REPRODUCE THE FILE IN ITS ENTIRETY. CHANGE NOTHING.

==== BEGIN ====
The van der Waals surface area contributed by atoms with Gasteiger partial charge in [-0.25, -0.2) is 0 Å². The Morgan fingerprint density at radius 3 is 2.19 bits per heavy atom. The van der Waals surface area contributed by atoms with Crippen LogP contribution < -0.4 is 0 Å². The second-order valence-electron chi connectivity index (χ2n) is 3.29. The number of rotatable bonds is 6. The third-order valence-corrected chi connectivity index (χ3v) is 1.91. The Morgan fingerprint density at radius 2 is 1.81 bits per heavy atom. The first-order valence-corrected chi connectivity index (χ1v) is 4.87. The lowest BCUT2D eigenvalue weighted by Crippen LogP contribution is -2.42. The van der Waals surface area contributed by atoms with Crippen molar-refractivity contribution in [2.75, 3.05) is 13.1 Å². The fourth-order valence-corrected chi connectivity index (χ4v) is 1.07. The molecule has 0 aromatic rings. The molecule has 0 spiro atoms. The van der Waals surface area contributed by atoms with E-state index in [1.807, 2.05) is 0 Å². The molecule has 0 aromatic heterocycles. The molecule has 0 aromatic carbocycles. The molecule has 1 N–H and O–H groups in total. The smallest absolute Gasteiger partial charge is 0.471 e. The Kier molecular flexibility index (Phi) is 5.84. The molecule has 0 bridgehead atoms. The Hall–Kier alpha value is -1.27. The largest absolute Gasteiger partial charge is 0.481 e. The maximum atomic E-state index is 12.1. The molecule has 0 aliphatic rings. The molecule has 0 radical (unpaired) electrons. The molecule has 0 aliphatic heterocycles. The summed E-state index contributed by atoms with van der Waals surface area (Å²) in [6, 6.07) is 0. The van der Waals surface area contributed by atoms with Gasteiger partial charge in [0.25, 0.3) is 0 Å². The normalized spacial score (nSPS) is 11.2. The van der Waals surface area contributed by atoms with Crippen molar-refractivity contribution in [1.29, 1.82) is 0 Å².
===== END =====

The van der Waals surface area contributed by atoms with Gasteiger partial charge in [-0.25, -0.2) is 0 Å². The Morgan fingerprint density at radius 3 is 2.19 bits per heavy atom. The van der Waals surface area contributed by atoms with Crippen LogP contribution < -0.4 is 0 Å². The second-order valence-electron chi connectivity index (χ2n) is 3.29. The number of rotatable bonds is 6. The third-order valence-corrected chi connectivity index (χ3v) is 1.91. The Morgan fingerprint density at radius 2 is 1.81 bits per heavy atom. The first-order valence-corrected chi connectivity index (χ1v) is 4.87. The lowest BCUT2D eigenvalue weighted by Crippen LogP contribution is -2.42. The van der Waals surface area contributed by atoms with Crippen molar-refractivity contribution in [2.75, 3.05) is 13.1 Å². The fourth-order valence-corrected chi connectivity index (χ4v) is 1.07. The molecule has 0 aromatic rings. The molecule has 0 spiro atoms. The van der Waals surface area contributed by atoms with E-state index in [1.807, 2.05) is 0 Å². The molecule has 0 aromatic heterocycles. The molecule has 0 aromatic carbocycles. The molecule has 1 N–H and O–H groups in total. The smallest absolute Gasteiger partial charge is 0.471 e. The Kier molecular flexibility index (Phi) is 5.84. The molecule has 0 bridgehead atoms. The Hall–Kier alpha value is -1.27. The largest absolute Gasteiger partial charge is 0.481 e. The maximum atomic E-state index is 12.1. The molecule has 0 aliphatic rings. The molecule has 0 radical (unpaired) electrons. The molecule has 0 aliphatic heterocycles. The summed E-state index contributed by atoms with van der Waals surface area (Å²) in [6, 6.07) is 0. The van der Waals surface area contributed by atoms with Gasteiger partial charge in [0.25, 0.3) is 0 Å². The normalized spacial score (nSPS) is 11.2. The van der Waals surface area contributed by atoms with Crippen molar-refractivity contribution in [1.29, 1.82) is 0 Å².